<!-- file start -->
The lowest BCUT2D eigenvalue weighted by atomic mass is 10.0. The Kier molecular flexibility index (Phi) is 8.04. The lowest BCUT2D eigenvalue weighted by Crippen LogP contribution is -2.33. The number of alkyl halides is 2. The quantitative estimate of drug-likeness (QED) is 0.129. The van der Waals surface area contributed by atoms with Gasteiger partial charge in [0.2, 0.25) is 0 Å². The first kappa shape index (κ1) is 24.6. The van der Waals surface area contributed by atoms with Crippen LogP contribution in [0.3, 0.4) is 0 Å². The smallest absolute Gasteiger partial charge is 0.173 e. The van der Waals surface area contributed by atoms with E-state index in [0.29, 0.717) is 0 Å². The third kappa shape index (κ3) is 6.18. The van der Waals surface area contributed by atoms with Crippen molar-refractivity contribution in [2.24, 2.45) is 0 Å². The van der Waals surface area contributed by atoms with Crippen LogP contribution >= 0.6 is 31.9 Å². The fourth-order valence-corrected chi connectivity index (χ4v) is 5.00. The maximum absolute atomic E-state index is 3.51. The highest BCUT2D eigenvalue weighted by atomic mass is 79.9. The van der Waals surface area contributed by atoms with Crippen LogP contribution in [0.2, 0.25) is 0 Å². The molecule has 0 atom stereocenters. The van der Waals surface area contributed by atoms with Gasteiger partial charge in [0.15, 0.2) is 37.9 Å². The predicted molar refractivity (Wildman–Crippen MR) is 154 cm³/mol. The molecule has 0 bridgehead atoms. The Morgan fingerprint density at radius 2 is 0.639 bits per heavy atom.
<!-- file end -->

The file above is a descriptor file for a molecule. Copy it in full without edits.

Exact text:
The lowest BCUT2D eigenvalue weighted by atomic mass is 10.0. The Kier molecular flexibility index (Phi) is 8.04. The lowest BCUT2D eigenvalue weighted by Crippen LogP contribution is -2.33. The number of alkyl halides is 2. The quantitative estimate of drug-likeness (QED) is 0.129. The van der Waals surface area contributed by atoms with Gasteiger partial charge in [0.2, 0.25) is 0 Å². The first kappa shape index (κ1) is 24.6. The van der Waals surface area contributed by atoms with Crippen LogP contribution in [0.3, 0.4) is 0 Å². The smallest absolute Gasteiger partial charge is 0.173 e. The van der Waals surface area contributed by atoms with E-state index in [0.29, 0.717) is 0 Å². The third kappa shape index (κ3) is 6.18. The van der Waals surface area contributed by atoms with Crippen molar-refractivity contribution in [2.24, 2.45) is 0 Å². The van der Waals surface area contributed by atoms with Crippen LogP contribution >= 0.6 is 31.9 Å². The fourth-order valence-corrected chi connectivity index (χ4v) is 5.00. The maximum absolute atomic E-state index is 3.51. The highest BCUT2D eigenvalue weighted by atomic mass is 79.9. The van der Waals surface area contributed by atoms with Crippen LogP contribution in [0.2, 0.25) is 0 Å². The molecule has 0 atom stereocenters. The van der Waals surface area contributed by atoms with Gasteiger partial charge in [0.15, 0.2) is 37.9 Å². The predicted molar refractivity (Wildman–Crippen MR) is 154 cm³/mol. The molecule has 0 bridgehead atoms. The Morgan fingerprint density at radius 2 is 0.639 bits per heavy atom.